I've been there too. It's hard and I think only those who have lived abroad for a huge chunk of their lives really understand how it feels. Others may say they do, but how can they? I still miss the pretty winters, fishing on the fjords, walking in the endless forests, the long summer evenings... oh, I could go on forever. But as Guyana Gyal said, I've found things in England that we didn't have in Norway that I also love and know I'd miss those things if (when) I go back.

I think all you can do really, is be thankful that you once had those things in your life xx

Keith said...

Zoe, you not imagining that things are not the same in England as they were in nineteen hundred and the good old days!

Britain is going down the pan; fast. Most people now don't care about others. It's a me, me, me culture and a rat race to accumulate money and material things.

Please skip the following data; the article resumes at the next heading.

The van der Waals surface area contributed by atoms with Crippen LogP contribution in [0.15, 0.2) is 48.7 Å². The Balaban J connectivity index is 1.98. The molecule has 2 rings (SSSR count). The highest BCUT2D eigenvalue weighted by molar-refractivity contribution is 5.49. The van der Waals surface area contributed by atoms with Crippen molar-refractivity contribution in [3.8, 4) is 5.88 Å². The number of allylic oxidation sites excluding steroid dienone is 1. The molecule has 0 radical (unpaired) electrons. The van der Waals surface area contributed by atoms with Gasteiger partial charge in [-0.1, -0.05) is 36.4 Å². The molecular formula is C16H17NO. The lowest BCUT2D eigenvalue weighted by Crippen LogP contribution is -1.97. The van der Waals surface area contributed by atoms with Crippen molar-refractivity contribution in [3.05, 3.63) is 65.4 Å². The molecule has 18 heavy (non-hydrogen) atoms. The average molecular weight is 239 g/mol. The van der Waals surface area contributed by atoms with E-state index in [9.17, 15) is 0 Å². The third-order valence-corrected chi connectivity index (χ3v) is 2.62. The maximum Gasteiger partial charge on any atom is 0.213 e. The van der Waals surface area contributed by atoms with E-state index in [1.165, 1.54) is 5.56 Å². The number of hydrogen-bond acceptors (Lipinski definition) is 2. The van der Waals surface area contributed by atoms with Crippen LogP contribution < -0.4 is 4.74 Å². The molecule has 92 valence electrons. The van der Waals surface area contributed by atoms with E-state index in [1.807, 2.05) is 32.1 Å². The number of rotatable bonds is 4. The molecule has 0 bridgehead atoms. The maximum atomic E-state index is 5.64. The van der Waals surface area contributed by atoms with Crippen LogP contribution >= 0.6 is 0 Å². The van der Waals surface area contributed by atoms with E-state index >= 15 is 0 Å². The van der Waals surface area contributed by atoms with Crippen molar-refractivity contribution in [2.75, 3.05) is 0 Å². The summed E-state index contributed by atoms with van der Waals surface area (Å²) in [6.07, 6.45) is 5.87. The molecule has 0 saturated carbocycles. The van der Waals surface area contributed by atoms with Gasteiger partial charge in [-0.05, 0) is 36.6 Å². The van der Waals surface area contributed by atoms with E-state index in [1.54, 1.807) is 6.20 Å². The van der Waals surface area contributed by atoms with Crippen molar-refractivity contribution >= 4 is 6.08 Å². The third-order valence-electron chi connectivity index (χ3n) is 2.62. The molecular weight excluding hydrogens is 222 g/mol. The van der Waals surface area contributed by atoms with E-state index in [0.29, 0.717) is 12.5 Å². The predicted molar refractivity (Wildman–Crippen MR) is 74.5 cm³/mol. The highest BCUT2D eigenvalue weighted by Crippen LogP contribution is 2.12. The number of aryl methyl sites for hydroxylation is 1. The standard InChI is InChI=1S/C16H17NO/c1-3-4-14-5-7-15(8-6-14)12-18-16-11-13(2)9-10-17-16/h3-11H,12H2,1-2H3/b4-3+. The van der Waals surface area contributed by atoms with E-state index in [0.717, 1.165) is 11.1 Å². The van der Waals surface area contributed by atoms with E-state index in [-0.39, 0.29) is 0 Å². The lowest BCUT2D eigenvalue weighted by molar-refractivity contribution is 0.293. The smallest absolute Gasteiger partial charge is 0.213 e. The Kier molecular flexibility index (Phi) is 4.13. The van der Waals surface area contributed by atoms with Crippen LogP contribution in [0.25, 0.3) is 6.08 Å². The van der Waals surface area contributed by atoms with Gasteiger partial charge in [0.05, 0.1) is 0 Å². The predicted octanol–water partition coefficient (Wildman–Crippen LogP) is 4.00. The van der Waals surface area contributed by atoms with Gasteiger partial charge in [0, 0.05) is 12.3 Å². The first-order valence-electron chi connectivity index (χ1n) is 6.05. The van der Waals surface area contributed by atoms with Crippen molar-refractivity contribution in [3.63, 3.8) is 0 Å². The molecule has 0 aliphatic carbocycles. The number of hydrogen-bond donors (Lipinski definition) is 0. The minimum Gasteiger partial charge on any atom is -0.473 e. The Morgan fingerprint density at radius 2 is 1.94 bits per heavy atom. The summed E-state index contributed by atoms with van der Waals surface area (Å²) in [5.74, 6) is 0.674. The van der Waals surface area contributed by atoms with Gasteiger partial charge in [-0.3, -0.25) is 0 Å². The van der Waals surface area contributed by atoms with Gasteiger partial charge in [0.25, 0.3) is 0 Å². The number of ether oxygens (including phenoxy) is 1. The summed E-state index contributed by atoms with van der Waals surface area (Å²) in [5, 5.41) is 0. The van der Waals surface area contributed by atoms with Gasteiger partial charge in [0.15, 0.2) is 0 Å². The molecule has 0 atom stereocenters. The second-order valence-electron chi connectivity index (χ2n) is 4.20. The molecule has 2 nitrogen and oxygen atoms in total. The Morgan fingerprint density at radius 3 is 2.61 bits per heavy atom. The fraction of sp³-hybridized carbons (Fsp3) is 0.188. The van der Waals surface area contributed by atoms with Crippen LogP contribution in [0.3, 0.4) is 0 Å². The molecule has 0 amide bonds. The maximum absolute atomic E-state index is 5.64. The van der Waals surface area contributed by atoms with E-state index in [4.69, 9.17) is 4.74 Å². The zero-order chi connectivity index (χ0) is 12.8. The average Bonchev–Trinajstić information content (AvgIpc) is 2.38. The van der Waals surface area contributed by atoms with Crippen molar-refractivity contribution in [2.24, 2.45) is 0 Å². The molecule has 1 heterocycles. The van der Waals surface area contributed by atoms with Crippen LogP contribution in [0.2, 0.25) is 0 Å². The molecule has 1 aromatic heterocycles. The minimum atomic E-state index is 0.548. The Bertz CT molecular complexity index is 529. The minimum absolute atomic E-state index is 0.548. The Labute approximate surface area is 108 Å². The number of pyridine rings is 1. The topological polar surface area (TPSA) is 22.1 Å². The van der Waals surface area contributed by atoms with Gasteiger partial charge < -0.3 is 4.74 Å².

My daughter is like Todd, she never contacts me and everytime I ring I get the effing answerfone. Old age has caught up with me, and I'm more or less confined to the house now. In our town the streets are full of litter, gangs of feral youths wandering about, etc.

Other than that everything is 'honky-dory' as they say. Bah!

lom said...

crewe sounds as boaring as hell, move to Birmingham. lot's of fun, culture, and green spaces

Zoe said...

lom, we have so much countryside around us - I love it. Crewe itself isn't great, but is small and very community-spirited. In places.

Anonymous, too said...